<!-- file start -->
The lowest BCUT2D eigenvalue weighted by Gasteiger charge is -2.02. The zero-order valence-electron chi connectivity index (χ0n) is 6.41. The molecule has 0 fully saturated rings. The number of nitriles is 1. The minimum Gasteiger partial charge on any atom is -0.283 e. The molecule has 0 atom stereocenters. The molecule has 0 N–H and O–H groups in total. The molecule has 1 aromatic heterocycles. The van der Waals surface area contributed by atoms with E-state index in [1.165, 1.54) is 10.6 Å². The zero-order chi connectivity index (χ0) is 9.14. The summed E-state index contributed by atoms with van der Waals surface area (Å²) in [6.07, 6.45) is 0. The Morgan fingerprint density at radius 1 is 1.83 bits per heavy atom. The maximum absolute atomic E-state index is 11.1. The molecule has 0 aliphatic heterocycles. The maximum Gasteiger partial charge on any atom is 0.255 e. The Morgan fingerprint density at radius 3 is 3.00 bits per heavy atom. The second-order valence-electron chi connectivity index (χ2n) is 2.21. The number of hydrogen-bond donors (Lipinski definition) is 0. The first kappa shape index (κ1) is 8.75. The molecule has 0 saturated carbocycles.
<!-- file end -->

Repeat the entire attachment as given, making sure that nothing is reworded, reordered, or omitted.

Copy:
The lowest BCUT2D eigenvalue weighted by Gasteiger charge is -2.02. The zero-order valence-electron chi connectivity index (χ0n) is 6.41. The molecule has 0 fully saturated rings. The number of nitriles is 1. The minimum Gasteiger partial charge on any atom is -0.283 e. The molecule has 0 atom stereocenters. The molecule has 0 N–H and O–H groups in total. The molecule has 1 aromatic heterocycles. The van der Waals surface area contributed by atoms with E-state index in [1.165, 1.54) is 10.6 Å². The zero-order chi connectivity index (χ0) is 9.14. The summed E-state index contributed by atoms with van der Waals surface area (Å²) in [6.07, 6.45) is 0. The Morgan fingerprint density at radius 1 is 1.83 bits per heavy atom. The maximum absolute atomic E-state index is 11.1. The molecule has 0 aliphatic heterocycles. The maximum Gasteiger partial charge on any atom is 0.255 e. The Morgan fingerprint density at radius 3 is 3.00 bits per heavy atom. The second-order valence-electron chi connectivity index (χ2n) is 2.21. The number of hydrogen-bond donors (Lipinski definition) is 0. The first kappa shape index (κ1) is 8.75. The molecule has 0 saturated carbocycles.